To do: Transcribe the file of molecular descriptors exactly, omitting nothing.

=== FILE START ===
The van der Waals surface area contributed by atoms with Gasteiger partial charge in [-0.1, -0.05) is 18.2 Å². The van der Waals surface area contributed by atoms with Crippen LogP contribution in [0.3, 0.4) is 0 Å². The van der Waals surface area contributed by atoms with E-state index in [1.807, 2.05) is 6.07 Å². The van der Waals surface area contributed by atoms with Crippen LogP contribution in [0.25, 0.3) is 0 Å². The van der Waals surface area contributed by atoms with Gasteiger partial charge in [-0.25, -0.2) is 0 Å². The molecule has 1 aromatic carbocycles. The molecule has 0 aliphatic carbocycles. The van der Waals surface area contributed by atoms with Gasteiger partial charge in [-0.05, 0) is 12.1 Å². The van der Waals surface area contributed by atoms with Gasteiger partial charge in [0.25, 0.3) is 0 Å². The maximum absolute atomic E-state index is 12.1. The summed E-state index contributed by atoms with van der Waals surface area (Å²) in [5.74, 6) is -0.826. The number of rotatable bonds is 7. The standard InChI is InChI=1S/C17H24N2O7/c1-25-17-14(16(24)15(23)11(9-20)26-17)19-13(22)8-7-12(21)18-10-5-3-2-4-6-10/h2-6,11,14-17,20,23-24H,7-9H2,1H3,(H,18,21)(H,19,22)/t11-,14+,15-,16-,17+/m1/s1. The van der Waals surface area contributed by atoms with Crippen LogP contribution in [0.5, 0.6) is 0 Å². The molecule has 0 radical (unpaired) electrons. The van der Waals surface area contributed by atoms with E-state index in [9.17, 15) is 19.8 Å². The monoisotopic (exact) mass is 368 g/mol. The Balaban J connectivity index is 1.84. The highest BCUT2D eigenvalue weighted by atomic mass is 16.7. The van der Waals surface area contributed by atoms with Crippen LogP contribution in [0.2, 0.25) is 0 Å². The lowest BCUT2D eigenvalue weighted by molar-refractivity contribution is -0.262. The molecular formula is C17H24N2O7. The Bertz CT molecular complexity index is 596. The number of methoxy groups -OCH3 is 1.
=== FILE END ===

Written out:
The van der Waals surface area contributed by atoms with Gasteiger partial charge in [-0.1, -0.05) is 18.2 Å². The van der Waals surface area contributed by atoms with Crippen LogP contribution in [0.3, 0.4) is 0 Å². The van der Waals surface area contributed by atoms with E-state index in [1.807, 2.05) is 6.07 Å². The van der Waals surface area contributed by atoms with Crippen LogP contribution in [0.25, 0.3) is 0 Å². The van der Waals surface area contributed by atoms with Gasteiger partial charge in [-0.25, -0.2) is 0 Å². The molecule has 1 aromatic carbocycles. The molecule has 0 aliphatic carbocycles. The van der Waals surface area contributed by atoms with Gasteiger partial charge in [-0.05, 0) is 12.1 Å². The van der Waals surface area contributed by atoms with Gasteiger partial charge in [0.25, 0.3) is 0 Å². The maximum absolute atomic E-state index is 12.1. The summed E-state index contributed by atoms with van der Waals surface area (Å²) in [5.74, 6) is -0.826. The number of rotatable bonds is 7. The standard InChI is InChI=1S/C17H24N2O7/c1-25-17-14(16(24)15(23)11(9-20)26-17)19-13(22)8-7-12(21)18-10-5-3-2-4-6-10/h2-6,11,14-17,20,23-24H,7-9H2,1H3,(H,18,21)(H,19,22)/t11-,14+,15-,16-,17+/m1/s1. The van der Waals surface area contributed by atoms with Crippen LogP contribution in [0.5, 0.6) is 0 Å². The molecule has 0 radical (unpaired) electrons. The van der Waals surface area contributed by atoms with E-state index in [9.17, 15) is 19.8 Å². The monoisotopic (exact) mass is 368 g/mol. The Balaban J connectivity index is 1.84. The highest BCUT2D eigenvalue weighted by atomic mass is 16.7. The van der Waals surface area contributed by atoms with Crippen LogP contribution in [0.2, 0.25) is 0 Å². The lowest BCUT2D eigenvalue weighted by molar-refractivity contribution is -0.262. The molecular formula is C17H24N2O7. The Bertz CT molecular complexity index is 596. The number of methoxy groups -OCH3 is 1.